Anti-Gay Proposal, has made it’s way to SACRAMENTO, Calif. — The chances are slim that a proposal to make it legal to execute gays and lesbians will appear on the ballot in California. We all have the right to feel, vote or live ours lives however we choose fit, but really to execute gays and lesbians, we might as well bring back ownership of people.
We as the people of the United States should be making forward progress, but instead we are heading back to the dark ages and soon we won’t have to worry about anything because we would have killed ourselves off by bombs.
Mathew Gregory McLaughlin
Mathew Gregory Mchlaughlin, a California attorney and devout Christian, proposed in February a ballot initiative ominously dubbed “The Sodomite Suppression Act” that seeks to legalize the state executing “by bullets to the head” anyone found guilty of gay lifestyle. According to McLaughlin, a Christian from Huntington Beach in Orange County, gay sex is a “monstrous evil that the Almighty God commands us to suppress on pain of utter destruction.”
The measure bans sodomites from holding public office and outlaws “spreading sodomite propaganda,” or advocating gay rights to an audience, including minors. It makes violation of the prohibition against “spreading sodomite propaganda” punishable by 10 years in prison or a fine of $1 million and banishment from the state of California
Still, the measure proposed by Orange County attorney Matthew Gregory McLaughlin has caused concern for some.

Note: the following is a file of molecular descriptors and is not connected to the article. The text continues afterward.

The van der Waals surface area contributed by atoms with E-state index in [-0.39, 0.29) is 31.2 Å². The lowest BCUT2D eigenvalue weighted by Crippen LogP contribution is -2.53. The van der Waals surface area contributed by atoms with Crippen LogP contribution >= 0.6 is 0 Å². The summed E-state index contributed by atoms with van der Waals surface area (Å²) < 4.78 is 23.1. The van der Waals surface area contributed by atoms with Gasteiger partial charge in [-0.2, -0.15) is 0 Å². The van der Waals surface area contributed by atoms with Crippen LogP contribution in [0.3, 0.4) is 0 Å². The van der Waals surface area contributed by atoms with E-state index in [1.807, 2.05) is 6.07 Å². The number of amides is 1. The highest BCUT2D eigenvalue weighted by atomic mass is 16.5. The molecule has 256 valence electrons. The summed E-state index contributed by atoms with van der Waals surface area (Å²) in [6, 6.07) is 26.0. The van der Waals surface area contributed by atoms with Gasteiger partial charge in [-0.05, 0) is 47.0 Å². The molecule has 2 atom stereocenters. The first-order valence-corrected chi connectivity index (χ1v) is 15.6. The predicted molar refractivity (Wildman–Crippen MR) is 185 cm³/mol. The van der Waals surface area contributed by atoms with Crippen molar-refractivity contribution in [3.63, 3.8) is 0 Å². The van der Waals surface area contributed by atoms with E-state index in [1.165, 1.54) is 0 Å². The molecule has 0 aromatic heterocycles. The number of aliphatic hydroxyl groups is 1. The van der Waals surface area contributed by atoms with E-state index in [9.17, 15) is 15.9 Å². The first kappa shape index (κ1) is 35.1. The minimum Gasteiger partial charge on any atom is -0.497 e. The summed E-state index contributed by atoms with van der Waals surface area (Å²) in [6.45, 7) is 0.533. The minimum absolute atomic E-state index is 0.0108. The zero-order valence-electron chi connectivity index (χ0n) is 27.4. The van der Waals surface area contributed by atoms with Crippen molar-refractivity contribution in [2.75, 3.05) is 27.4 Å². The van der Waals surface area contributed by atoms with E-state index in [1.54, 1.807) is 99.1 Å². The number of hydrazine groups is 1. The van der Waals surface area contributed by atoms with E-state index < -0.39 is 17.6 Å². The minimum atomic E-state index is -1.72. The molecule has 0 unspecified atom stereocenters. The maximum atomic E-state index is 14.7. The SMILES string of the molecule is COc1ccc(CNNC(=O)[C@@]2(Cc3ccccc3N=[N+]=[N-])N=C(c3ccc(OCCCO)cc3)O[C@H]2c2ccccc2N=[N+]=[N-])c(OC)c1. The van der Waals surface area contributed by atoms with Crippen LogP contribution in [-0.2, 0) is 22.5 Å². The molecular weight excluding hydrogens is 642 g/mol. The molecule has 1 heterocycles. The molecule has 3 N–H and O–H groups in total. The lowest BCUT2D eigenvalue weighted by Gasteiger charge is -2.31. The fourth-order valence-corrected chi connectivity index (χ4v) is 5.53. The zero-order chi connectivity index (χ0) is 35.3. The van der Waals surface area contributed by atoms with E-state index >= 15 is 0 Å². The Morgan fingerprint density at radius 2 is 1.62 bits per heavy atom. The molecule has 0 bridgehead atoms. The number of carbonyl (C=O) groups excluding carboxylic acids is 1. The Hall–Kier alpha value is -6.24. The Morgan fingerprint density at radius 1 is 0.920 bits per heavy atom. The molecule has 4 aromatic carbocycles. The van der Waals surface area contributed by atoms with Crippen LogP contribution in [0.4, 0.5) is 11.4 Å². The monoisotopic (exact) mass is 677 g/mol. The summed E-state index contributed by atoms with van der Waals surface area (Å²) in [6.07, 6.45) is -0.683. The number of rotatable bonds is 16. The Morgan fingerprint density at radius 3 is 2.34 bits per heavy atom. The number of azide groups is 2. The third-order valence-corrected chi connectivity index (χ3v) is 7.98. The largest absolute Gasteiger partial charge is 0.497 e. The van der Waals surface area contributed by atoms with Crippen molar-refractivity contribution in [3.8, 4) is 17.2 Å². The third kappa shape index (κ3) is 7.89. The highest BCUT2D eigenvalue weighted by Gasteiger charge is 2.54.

“It’s terrifying and almost laughable in the same breath,” said Donald Bentz, executive director for the Sacramento LGBT Community Center.
Bentz worries the measure could actually come before voters.
“It’s a little scary this actually could happen and if it does get to the ballot, the firestorm that this is going to create and the hate crimes that could result from that.”
Donald Bentz, executive director for the Sacramento LGBT Community Center
Last week, a group of state lawmakers filed a complaint against the proponent. The legislature’s LGBT Caucus is asking the state bar to review McLaughlin’s membership for violating a “good moral character” clause.
But legal experts don’t see the state bar stepping in.
“I think that’s problematic under the First Amendment because he’s not acting as a lawyer when he’s submitting these proposals, he’s acting as a citizen,” said Vikram Amar, a professor of law at the University of California, Davis.
Amar added that he’s confident the proposal would not become law.
“Something like this will ultimately never become law because it blatantly violates the state constitution and the U.S. Constitution,” Amar said. “There’s no question this is not even going to be a real thing, but the question is at what point do you put an end to it.”